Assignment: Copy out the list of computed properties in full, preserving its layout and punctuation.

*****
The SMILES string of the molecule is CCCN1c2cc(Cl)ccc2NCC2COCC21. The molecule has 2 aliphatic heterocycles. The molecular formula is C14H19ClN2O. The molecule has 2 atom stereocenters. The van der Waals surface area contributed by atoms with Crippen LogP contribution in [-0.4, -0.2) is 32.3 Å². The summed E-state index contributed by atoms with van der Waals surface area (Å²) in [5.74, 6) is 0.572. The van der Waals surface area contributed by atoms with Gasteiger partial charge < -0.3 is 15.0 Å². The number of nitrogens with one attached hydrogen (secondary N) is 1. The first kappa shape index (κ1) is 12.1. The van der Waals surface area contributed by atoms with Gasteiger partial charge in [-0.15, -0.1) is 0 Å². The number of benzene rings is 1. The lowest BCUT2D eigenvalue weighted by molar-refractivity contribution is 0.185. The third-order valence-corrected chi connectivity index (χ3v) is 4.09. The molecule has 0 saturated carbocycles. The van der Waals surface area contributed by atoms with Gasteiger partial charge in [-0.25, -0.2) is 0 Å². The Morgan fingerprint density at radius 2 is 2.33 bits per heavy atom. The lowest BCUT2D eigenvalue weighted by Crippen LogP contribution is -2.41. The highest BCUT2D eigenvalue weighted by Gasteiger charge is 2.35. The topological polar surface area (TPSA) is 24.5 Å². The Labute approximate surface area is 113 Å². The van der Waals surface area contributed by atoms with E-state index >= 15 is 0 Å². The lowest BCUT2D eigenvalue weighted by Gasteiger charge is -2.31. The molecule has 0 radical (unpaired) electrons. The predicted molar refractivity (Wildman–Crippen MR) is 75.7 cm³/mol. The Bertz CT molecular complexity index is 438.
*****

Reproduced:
The SMILES string of the molecule is CCCN1c2cc(Cl)ccc2NCC2COCC21. The molecule has 2 aliphatic heterocycles. The molecular formula is C14H19ClN2O. The molecule has 2 atom stereocenters. The van der Waals surface area contributed by atoms with Crippen LogP contribution in [-0.4, -0.2) is 32.3 Å². The summed E-state index contributed by atoms with van der Waals surface area (Å²) in [5.74, 6) is 0.572. The van der Waals surface area contributed by atoms with Gasteiger partial charge < -0.3 is 15.0 Å². The number of nitrogens with one attached hydrogen (secondary N) is 1. The first kappa shape index (κ1) is 12.1. The van der Waals surface area contributed by atoms with Gasteiger partial charge in [-0.15, -0.1) is 0 Å². The number of benzene rings is 1. The lowest BCUT2D eigenvalue weighted by molar-refractivity contribution is 0.185. The third-order valence-corrected chi connectivity index (χ3v) is 4.09. The molecule has 0 saturated carbocycles. The van der Waals surface area contributed by atoms with Gasteiger partial charge in [-0.25, -0.2) is 0 Å². The Morgan fingerprint density at radius 2 is 2.33 bits per heavy atom. The lowest BCUT2D eigenvalue weighted by Crippen LogP contribution is -2.41. The highest BCUT2D eigenvalue weighted by Gasteiger charge is 2.35. The topological polar surface area (TPSA) is 24.5 Å². The Labute approximate surface area is 113 Å². The van der Waals surface area contributed by atoms with E-state index >= 15 is 0 Å². The lowest BCUT2D eigenvalue weighted by Gasteiger charge is -2.31. The molecule has 0 radical (unpaired) electrons. The predicted molar refractivity (Wildman–Crippen MR) is 75.7 cm³/mol. The Bertz CT molecular complexity index is 438.